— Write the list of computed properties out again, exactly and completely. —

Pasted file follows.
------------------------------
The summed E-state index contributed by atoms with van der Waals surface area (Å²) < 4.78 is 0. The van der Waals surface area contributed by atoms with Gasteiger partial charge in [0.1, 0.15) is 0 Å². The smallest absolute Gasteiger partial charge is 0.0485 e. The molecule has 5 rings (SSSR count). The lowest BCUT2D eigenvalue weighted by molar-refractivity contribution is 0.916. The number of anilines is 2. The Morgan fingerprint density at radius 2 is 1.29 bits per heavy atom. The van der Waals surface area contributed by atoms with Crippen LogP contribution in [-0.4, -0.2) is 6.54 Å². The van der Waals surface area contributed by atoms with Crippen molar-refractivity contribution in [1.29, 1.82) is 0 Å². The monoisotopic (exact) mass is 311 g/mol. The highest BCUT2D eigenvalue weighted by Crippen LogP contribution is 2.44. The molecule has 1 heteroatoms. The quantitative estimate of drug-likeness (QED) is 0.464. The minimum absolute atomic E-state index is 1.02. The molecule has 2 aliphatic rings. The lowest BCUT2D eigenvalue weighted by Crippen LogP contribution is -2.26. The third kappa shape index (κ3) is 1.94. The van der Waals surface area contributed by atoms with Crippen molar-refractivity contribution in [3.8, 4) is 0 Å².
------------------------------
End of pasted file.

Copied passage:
The summed E-state index contributed by atoms with van der Waals surface area (Å²) < 4.78 is 0. The van der Waals surface area contributed by atoms with Gasteiger partial charge in [0.1, 0.15) is 0 Å². The smallest absolute Gasteiger partial charge is 0.0485 e. The molecule has 5 rings (SSSR count). The lowest BCUT2D eigenvalue weighted by molar-refractivity contribution is 0.916. The number of anilines is 2. The Morgan fingerprint density at radius 2 is 1.29 bits per heavy atom. The van der Waals surface area contributed by atoms with Crippen LogP contribution in [-0.4, -0.2) is 6.54 Å². The van der Waals surface area contributed by atoms with Crippen molar-refractivity contribution in [1.29, 1.82) is 0 Å². The monoisotopic (exact) mass is 311 g/mol. The highest BCUT2D eigenvalue weighted by Crippen LogP contribution is 2.44. The molecule has 1 heteroatoms. The quantitative estimate of drug-likeness (QED) is 0.464. The minimum absolute atomic E-state index is 1.02. The molecule has 2 aliphatic rings. The lowest BCUT2D eigenvalue weighted by Crippen LogP contribution is -2.26. The third kappa shape index (κ3) is 1.94. The van der Waals surface area contributed by atoms with Crippen molar-refractivity contribution in [3.8, 4) is 0 Å².